Connecting to the unimaginable
By Rabbi Yerachmiel D. Fried

Dear Rabbi Fried,
This year I felt very little connection on International Holocaust Remembrance Day; I feel more and more removed from the Holocaust as something in the distant past. I feel guilty to feel this way since this was such a seminal event in our very recent history and people who went through it are still alive. Do you have any thoughts?
— Staycee M.
Dear Staycee,
friedforweb2I do not think that feelings of guilt are in place. (Jewish mothers please forgive me!) The destruction of our Temple, for which we observe an entire day of mourning, was also a seminal event, resulting in the ensuing exile and loss of Israel. Even so, we all struggle with attaining some feeling of connection; for many it is an empty day of observances. This is because it is difficult to wholeheartedly mourn that which we never saw or can even imagine.
It is difficult for you to expect to feel much connection, assuming you are under 50-60 years old, as you probably did not grow up around many Holocaust survivors. Although it somewhat dates me, I feel fortunate to be of a generation which grew up surrounded by survivors, my own father of blessed memory included. This endowed me and many of the baby boomer generation with not only a historical connection to the Holocaust but also a deep emotional connection as well. It has given us a profound feeling of being part of Jewish history and all it entails.
I would recommend that you seek out and speak with survivors. Hear their stories, look into their eyes and feel a connection to past generations. Sadly, there are relatively few of these people left and they are all priceless repositories of Jewish history. There are, as you know, myriad books which all tell powerful personal stories and will add much depth to your understanding of what transpired (to the extent possible in writing), in addition to tapes, videos and museums. But with all of that, nothing compares to hearing it directly from a living source. We need to embrace them and hear what we can while we are still able to.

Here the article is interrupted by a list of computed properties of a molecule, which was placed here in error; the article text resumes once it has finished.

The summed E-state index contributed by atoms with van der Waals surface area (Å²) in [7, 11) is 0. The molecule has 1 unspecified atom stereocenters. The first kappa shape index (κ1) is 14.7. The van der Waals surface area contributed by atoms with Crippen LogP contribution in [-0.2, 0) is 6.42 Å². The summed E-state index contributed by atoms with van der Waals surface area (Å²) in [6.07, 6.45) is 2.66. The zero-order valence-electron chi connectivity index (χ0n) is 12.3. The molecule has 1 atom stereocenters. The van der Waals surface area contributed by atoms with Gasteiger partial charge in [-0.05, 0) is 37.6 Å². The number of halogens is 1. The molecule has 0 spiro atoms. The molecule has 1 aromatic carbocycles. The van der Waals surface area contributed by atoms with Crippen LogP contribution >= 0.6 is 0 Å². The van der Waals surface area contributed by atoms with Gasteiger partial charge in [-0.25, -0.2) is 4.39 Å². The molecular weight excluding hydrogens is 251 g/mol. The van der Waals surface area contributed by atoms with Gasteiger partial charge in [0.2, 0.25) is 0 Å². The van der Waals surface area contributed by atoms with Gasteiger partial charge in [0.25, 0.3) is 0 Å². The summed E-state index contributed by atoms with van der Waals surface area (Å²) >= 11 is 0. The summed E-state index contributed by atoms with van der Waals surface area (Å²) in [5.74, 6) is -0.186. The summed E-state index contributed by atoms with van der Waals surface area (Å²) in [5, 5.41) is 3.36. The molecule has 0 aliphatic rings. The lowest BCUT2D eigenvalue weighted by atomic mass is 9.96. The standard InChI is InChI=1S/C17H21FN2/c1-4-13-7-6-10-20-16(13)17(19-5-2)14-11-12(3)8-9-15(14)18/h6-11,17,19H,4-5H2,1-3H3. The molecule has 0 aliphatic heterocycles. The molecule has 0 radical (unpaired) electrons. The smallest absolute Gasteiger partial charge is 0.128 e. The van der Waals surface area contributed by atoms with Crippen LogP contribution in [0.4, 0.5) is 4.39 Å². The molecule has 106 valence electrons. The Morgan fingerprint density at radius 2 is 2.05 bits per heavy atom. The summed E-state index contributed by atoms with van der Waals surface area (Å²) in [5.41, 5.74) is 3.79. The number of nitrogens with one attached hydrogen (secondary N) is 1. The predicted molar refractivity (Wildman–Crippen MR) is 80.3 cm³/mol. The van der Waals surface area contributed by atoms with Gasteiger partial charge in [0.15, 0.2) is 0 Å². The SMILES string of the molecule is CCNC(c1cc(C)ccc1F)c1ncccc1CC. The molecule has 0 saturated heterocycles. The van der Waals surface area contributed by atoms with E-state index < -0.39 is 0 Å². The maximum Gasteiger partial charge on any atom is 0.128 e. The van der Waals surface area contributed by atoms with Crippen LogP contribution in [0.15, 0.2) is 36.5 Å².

Another suggestion I have is to think about what you wish to accomplish by feeling connected to the Holocaust. Just to remember does not accomplish a lot and will not serve as a strong inspiration to do what it takes to remember. But, if by remembering and staying connected to what transpired will give you something for the future, and you have defined what that something is, you will find much more meaning in that connection.
Some find meaning in seeing the terrible consequences of racism. Although there is value in that, it will not be so valuable to you if you are not racist to begin with. It also removes the focus from the uniquely Jewish perspective of the Holocaust.
Personally, I think there is tremendous value in strengthening one’s Jewish pride by reading those volumes which relate the incredible tenacity and resolve so many Jews had to remain steadfast in their observance and Jewish values in the darkest of times and worst possible circumstances known to mankind. To read books like “Sparks of Glory” by Moshe Prager or “Hasidic Tales of the Holocaust” by Yaffa Eliach and others like them, one is bound to evoke the deepest emotions: tears of sadness mixed with tears of deep Jewish pride. The reader will never be the same. Anyone reading these words will invariable be inspired to do more, Jewishly, to bring honor to the memories of these people and avenge their deaths by living the ideals they died for. The lessons of the past should be a powerful springboard to propel us into the future!
Rabbi Yerachmiel D. Fried, noted scholar and author of numerous works on Jewish law, philosophy and Talmud, is founder and dean of DATA, the Dallas Kollel. Questions can be sent to him at

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